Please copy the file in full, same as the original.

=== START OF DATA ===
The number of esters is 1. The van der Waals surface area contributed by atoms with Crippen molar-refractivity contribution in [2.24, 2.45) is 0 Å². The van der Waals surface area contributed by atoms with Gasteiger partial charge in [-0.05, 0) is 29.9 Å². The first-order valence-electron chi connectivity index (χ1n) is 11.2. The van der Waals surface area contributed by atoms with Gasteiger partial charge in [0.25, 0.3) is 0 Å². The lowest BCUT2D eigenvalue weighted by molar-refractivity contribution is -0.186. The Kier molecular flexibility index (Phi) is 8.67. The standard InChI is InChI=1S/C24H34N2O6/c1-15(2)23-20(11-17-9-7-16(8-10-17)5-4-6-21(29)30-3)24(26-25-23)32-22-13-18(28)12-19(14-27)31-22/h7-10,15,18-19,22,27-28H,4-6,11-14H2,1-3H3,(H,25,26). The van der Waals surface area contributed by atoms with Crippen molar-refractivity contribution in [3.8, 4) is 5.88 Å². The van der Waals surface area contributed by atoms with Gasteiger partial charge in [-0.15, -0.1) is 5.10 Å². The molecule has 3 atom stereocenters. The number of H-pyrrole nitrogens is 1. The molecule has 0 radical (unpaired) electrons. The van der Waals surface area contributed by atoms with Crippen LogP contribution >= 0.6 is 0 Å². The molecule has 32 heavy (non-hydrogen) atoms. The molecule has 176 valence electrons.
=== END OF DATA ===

The number of esters is 1. The van der Waals surface area contributed by atoms with Crippen molar-refractivity contribution in [2.24, 2.45) is 0 Å². The van der Waals surface area contributed by atoms with Gasteiger partial charge in [-0.05, 0) is 29.9 Å². The first-order valence-electron chi connectivity index (χ1n) is 11.2. The van der Waals surface area contributed by atoms with Gasteiger partial charge in [0.25, 0.3) is 0 Å². The lowest BCUT2D eigenvalue weighted by molar-refractivity contribution is -0.186. The Kier molecular flexibility index (Phi) is 8.67. The standard InChI is InChI=1S/C24H34N2O6/c1-15(2)23-20(11-17-9-7-16(8-10-17)5-4-6-21(29)30-3)24(26-25-23)32-22-13-18(28)12-19(14-27)31-22/h7-10,15,18-19,22,27-28H,4-6,11-14H2,1-3H3,(H,25,26). The van der Waals surface area contributed by atoms with Crippen molar-refractivity contribution in [3.8, 4) is 5.88 Å². The van der Waals surface area contributed by atoms with Gasteiger partial charge in [-0.15, -0.1) is 5.10 Å². The molecule has 3 atom stereocenters. The number of H-pyrrole nitrogens is 1. The molecule has 0 radical (unpaired) electrons. The van der Waals surface area contributed by atoms with Crippen LogP contribution >= 0.6 is 0 Å². The molecule has 32 heavy (non-hydrogen) atoms. The molecule has 176 valence electrons.